Digital-shy Singapore SMEs hurting competitiveness – QBE study

Most businesses cite high investment costs as deterrent to digitisation

Digital-shy Singapore SMEs hurting competitiveness – QBE study


By Gabriel Olano

Singapore’s small and medium enterprises (SMEs) are still hesitant to adopt digital technology and lack action in strengthening their business’s infrastructure, despite an increasingly digitised economy.

That is according to the fifth edition of QBE Insurance’s annual survey of Singapore SMEs, which found that while SMEs are keen to digitalise, over four in 10 (41%) cited high investment costs as the main deterrent. The second most-cited reason was the lack of financing and funds. The majority (57%) of respondents said that financial support from the government was a key form of support needed to help lift the barriers to digitalising.

While measures announced in Singapore’s 2020 Budget will help SMEs access more working capital, and potentially further digitalise their businesses, more needs to be done in outreach and education around these assistance measures, the insurer’s report said. The survey results revealed that only 31% of SMEs have utilised the government support available in 2019. This was despite 71% indicating their awareness of support measures, revealing a significant gap between awareness and uptake.

Another finding that highlighted the unpreparedness of SMEs in dealing with risks associated with a digital economy was the low uptake of cyber insurance. Only 17% of surveyed businesses held insurance against unauthorised access of their computer systems or networks, despite 34% of companies having expressed concern over this risk.

Similarly, just 19% of businesses have protection for theft of sensitive data and information via the internet, despite 37% expressing concern. Furthermore, only 18% and 16% of SMEs held insurance for customer fraud and fraudulent payments via the internet and infringement of intellectual property rights respectively, two issues which the report identified as growing in significance in the digital economy.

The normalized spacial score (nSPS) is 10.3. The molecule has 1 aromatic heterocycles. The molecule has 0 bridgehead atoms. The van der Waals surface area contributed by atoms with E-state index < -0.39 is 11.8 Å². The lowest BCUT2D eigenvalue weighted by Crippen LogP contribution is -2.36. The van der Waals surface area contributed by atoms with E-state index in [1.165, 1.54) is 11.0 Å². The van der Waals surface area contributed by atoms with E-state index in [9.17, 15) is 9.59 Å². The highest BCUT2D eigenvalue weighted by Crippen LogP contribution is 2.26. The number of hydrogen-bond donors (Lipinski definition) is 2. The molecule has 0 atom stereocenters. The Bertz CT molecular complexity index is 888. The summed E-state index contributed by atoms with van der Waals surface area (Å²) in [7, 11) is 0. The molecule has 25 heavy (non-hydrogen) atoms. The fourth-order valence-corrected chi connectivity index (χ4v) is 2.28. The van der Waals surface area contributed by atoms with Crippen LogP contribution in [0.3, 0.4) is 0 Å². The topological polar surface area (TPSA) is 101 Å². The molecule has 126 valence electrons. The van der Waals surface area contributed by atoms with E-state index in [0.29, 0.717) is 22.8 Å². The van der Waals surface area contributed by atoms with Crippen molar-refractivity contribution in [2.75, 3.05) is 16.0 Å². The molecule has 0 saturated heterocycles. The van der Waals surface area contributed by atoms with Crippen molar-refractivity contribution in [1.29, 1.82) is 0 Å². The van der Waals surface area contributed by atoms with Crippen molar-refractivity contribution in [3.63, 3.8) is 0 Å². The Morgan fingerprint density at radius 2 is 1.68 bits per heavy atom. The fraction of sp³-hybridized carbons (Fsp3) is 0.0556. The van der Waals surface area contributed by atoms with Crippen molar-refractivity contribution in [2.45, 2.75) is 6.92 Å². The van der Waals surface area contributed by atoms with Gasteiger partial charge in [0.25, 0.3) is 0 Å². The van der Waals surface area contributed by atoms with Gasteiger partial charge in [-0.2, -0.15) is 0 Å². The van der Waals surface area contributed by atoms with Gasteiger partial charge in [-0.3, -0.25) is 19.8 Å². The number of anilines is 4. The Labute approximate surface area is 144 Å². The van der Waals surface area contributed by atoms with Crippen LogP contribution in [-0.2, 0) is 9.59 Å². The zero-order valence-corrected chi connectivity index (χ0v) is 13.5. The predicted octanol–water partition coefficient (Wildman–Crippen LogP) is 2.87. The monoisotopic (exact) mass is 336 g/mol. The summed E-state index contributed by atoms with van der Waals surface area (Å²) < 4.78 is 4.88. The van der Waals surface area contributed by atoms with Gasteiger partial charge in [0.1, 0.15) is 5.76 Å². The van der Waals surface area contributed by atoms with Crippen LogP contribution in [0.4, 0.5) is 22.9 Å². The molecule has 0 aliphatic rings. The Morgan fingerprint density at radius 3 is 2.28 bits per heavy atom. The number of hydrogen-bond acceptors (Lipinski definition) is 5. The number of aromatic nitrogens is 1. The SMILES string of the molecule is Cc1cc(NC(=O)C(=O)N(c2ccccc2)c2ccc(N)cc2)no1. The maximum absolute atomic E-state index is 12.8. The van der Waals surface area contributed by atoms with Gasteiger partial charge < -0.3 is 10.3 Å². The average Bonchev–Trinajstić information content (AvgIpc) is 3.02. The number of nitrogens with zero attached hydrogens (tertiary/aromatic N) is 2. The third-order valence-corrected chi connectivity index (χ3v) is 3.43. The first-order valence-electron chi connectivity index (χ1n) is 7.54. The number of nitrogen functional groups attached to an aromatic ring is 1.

According to QBE, Singapore’s SMEs are moving towards a digitalised economy, but they lack contingency planning in dealing with the risks they face – a finding that has been noted in previous editions of the survey.

“SMEs are the key driving force for Singapore’s economy. It is therefore critical for them to understand the importance of digitalising and scaling up to become more competitive in the marketplace,” said Ronak Shah, CEO of QBE Insurance Singapore. “Assistance provided by the government, especially more so in the recent Budget announcement, should provide SMEs with the resources to establish proper contingency plans. This helps to ensure that their overall long-term growth is both sustainable and safe.

“As insurers, we reach out and become partners to local SMEs, giving them the confidence to navigate an unpredictable economy through identifying and underwriting risks specific to their needs.”

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